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By Bobby Jindal || They’re baaa-aack…

Less than a year after the Internal Revenue Service was caught red-handed engaged in a political witch-hunt against Tea Party groups, your friendly IRS is at it again.  This time it’s proposing that non-profit groups disclose their member lists to Washington bureaucrats.

Sounds like a fine idea—at least in theory.  Who’s against transparency, and what do the non-profits have to hide?

As with many things associated with the Obama Administration, there’s a big catch.  The IRS could easily use those donor lists to engage in harassment and intimidation against those who disagree with the Administration’s liberal agenda.

And Sen. Chuck Schumer wants the Administration to do just that.  Complaining that Tea Party and other conservative groups have an electoral advantage, he recently suggested that “there are many things that can be done administratively by the IRS and other government agencies—we must redouble those efforts immediately.”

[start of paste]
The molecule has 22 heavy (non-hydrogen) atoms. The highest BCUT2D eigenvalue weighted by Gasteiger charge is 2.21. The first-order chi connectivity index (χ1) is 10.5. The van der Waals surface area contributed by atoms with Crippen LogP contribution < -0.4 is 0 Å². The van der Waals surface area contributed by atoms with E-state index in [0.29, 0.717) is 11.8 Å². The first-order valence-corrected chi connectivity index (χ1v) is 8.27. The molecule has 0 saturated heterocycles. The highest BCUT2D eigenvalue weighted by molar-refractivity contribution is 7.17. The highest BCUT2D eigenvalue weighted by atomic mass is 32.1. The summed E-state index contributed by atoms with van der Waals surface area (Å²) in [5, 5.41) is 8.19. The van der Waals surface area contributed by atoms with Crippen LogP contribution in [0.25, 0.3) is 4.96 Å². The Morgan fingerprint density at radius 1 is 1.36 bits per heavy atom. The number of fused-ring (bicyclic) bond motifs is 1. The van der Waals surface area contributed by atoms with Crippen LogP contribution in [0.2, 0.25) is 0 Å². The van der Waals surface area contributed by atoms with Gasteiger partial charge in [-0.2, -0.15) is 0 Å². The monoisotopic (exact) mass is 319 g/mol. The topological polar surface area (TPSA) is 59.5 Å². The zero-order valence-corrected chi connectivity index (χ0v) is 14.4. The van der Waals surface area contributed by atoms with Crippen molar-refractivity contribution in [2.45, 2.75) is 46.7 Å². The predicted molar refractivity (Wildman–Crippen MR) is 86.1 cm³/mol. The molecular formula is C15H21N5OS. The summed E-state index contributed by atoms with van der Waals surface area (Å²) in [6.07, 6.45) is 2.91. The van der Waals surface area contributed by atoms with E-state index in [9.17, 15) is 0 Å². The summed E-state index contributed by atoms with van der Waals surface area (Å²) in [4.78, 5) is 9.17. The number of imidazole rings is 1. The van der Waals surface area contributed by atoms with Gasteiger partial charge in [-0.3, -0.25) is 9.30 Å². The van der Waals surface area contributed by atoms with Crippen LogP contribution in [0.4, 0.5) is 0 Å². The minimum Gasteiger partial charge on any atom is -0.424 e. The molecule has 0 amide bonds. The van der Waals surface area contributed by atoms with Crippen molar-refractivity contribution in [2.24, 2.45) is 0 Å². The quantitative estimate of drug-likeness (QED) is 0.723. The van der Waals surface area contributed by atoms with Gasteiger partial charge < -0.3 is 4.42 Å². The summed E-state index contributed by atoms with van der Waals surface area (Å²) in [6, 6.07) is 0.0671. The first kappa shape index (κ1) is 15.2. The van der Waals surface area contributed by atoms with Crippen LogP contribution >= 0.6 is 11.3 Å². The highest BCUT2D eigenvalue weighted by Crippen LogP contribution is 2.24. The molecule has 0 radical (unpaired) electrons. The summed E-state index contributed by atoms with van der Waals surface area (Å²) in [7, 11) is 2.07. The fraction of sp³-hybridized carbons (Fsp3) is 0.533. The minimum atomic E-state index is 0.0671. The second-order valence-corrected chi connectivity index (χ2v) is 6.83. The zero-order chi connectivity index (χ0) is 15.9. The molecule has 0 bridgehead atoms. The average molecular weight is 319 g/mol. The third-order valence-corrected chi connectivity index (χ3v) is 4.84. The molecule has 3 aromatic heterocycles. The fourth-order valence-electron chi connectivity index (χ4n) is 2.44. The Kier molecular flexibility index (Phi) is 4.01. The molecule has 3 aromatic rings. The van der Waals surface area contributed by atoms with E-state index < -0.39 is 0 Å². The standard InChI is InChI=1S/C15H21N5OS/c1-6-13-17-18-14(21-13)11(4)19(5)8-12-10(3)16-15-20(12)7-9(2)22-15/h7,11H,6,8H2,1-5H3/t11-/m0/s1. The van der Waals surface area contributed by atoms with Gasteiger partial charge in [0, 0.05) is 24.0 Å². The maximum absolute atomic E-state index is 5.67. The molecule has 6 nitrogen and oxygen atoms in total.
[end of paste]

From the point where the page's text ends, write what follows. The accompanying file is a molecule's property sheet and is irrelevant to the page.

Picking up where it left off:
That’s another way of telling conservative organizations to look out—more Chicago-style tactics are on the way.  Conservative groups can either self-censor their constitutional right to free speech, or open themselves—and their members—to political retaliation once their membership lists are disclosed.

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Bobby Jindal is governor of Louisiana. His column, reprinted with permission, originally appeared on NetRightDaily, a news service of Americans for Limited Government – one of the country’s foremost advocates for freedom and free markets.